Ollie’s gift gives new blogger Lizzie food for thought
Knowing what to write wasn’t enough of a foundation for Lizzie Banks’ brand new career as a blogger. As she was finding out, a business needed more than inspiration; it needed a structure too. Lizzie had to sort out its finances, and turned to Solo Expenses, the expense manager app, for help. After all, it was the only one of the money management apps to have been designed for sole traders, and isn’t that what she’d just become..?
Ollie had bought his wife Lizzie a picture as a sort of ‘welcome to your new business’ present. She looked at it now, on day one, hour one of her career as a blogger. The picture showed A A Milne’s Eeyore, who was saying: “This writing business. Pencils and what-not. Over-rated, if you ask me…”
“You’ve got it in one there, buddy,” she told him; “especially when it comes to the ‘business’ part.”
The writing was the easy element of her new business; her head was swimming with ideas and she was itching to get them down on paper – or on the screen of her laptop. It had all seemed so much easier and more straightforward when she’d made the decision, in the early hours of one morning after Jack’s night-time feed, to be a work-from-home mum. But as Ollie had pointed out, no matter how much she wrote, or how good it was, until she had clients she had no business, just a rewarding hobby.
She’d invested in a copy of the 2016 edition of the Writers’ and Artists’ Yearbook, and it sat now beside her laptop, invitingly red and yellow and crying out to be opened and pored over. There were scores of articles offering advice, and thousands of potential contacts with names and phone numbers. She felt certain that diving into its pages would yield gems that would set her on the right track.
But she resisted. What she needed first was a proper structure for the business, and a way of recording quickly and easily what she spent ready to compare it against what she’d earned.
Sole Expenses Personal Use: A no-brainer for sole traders
That had been a no-brainer; she’d set up Solo Expenses Personal Use for just that eventuality, and it was ready to go. And as a free download, created especially for sole traders like her, there was no cost involved. That had been a good start. Not only would it record her expenses in the places she wanted to note them, she could create reports for the current month, or ones before, whenever she needed them.
If she needed more features later (and who knew where all this might lead), then she could invest just £2.49 a month and unlock loads of other useful features. She’d always know exactly how financially effective she was being in her new career. And hadn’t she read that businesses often failed early because of poor control of their finances? She was determined that wasn’t going to happen to her.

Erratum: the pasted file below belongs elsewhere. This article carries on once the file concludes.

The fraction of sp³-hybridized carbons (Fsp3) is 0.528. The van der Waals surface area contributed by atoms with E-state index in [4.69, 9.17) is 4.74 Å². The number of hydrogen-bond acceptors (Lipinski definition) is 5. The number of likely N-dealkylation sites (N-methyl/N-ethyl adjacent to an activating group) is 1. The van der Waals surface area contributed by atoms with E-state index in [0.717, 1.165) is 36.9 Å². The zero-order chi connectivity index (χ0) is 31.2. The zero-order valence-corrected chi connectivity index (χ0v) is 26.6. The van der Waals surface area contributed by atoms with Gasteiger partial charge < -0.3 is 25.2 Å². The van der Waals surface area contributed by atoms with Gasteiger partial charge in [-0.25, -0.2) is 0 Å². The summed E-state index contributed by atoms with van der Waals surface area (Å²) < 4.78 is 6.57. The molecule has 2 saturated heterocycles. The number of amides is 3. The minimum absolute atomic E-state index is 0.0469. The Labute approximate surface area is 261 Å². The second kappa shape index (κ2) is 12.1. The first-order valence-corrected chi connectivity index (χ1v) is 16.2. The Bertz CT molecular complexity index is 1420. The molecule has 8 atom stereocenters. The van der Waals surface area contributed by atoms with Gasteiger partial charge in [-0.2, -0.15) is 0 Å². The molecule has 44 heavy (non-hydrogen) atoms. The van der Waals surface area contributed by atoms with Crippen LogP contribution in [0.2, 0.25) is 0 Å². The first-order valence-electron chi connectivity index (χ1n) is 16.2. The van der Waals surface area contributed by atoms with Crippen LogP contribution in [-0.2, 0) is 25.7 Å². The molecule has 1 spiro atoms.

The important questions
That was why she was now trying to work out the other important numbers. How much should she charge for the time she spent? Could she charge on a ‘per-hour’ basis, or was a flat rate the way to go? Probably the client would dictate that. Should she try to apportion part of the household bills to the business? If so, how much? Where would she find pictures to accompany what she wrote? What would they cost? Did she need an accountant? With Solo Expenses Personal Use, probably not quite yet, but that would definitely come in time. And what should the business be called? That had been the hardest question so far, and she had struggled to answer it until she’d come up with ‘Lizzie Banks On It’, picking up on her surname and the suggestion that people could rely on her advice, drawn from the first-hand experiences of medicine and motherhood, about which she wanted to write.
The clever answers
In the end she prepared Solo Expenses categories for the headings she could think of as appropriate. It wouldn’t matter if she didn’t need them, Solo Expenses Personal Use was forgiving, and she could delete them later if it turned out that they weren’t necessary. The ability to record spending quickly and easily on her smartphone – which she already owned – was another key advantage; there would never be an excuse not to record an expense; no excuse not to be a first-class expense manger. Even if Baby Jack demanded her attention, Solo Expenses could be used one-handed with the flick of a thumb. And anyway, she was a woman. As such hadn’t she had the multi-tasking gene from birth?
So what next?
With Solo Expenses Personal Use lined up to deal effectively with her expense management, Lizzie was almost at the stage at which she could start to write her first blog. After all, no-one was going to employ her without being able to see her writing, and judge it for style and content.
Next step then, was a web site to use as a ‘shop window’, and to write some content for that to show off what she could do. Jack started to grumble awake in his Moses basket. Perhaps the first blog should be: “How to be creative when baby has other ideas…”